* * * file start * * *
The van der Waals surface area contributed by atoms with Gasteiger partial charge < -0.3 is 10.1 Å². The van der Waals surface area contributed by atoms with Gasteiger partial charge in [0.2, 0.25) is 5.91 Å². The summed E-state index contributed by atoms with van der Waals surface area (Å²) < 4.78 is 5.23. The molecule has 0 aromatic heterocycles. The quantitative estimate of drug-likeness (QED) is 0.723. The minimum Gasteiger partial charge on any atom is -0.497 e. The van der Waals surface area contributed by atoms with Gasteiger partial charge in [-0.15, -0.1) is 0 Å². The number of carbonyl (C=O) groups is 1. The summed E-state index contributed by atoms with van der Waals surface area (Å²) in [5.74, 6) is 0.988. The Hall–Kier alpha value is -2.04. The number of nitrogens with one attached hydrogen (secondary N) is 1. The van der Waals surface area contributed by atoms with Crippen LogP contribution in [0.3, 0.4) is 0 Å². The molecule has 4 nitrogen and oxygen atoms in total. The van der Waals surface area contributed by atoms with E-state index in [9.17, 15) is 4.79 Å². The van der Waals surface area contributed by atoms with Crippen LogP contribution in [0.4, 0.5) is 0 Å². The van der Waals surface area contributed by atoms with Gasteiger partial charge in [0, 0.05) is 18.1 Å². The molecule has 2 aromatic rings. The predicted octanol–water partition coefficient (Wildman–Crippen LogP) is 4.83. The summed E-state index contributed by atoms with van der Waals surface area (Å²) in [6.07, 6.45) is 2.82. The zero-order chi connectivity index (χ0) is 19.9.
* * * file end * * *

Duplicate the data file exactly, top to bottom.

The van der Waals surface area contributed by atoms with Gasteiger partial charge < -0.3 is 10.1 Å². The van der Waals surface area contributed by atoms with Gasteiger partial charge in [0.2, 0.25) is 5.91 Å². The summed E-state index contributed by atoms with van der Waals surface area (Å²) < 4.78 is 5.23. The molecule has 0 aromatic heterocycles. The quantitative estimate of drug-likeness (QED) is 0.723. The minimum Gasteiger partial charge on any atom is -0.497 e. The van der Waals surface area contributed by atoms with Gasteiger partial charge in [-0.15, -0.1) is 0 Å². The number of carbonyl (C=O) groups is 1. The summed E-state index contributed by atoms with van der Waals surface area (Å²) in [5.74, 6) is 0.988. The Hall–Kier alpha value is -2.04. The number of nitrogens with one attached hydrogen (secondary N) is 1. The van der Waals surface area contributed by atoms with Crippen LogP contribution in [0.3, 0.4) is 0 Å². The molecule has 4 nitrogen and oxygen atoms in total. The van der Waals surface area contributed by atoms with E-state index in [9.17, 15) is 4.79 Å². The van der Waals surface area contributed by atoms with Crippen LogP contribution in [0.4, 0.5) is 0 Å². The van der Waals surface area contributed by atoms with Gasteiger partial charge in [0, 0.05) is 18.1 Å². The molecule has 2 aromatic rings. The predicted octanol–water partition coefficient (Wildman–Crippen LogP) is 4.83. The summed E-state index contributed by atoms with van der Waals surface area (Å²) in [6.07, 6.45) is 2.82. The zero-order chi connectivity index (χ0) is 19.9.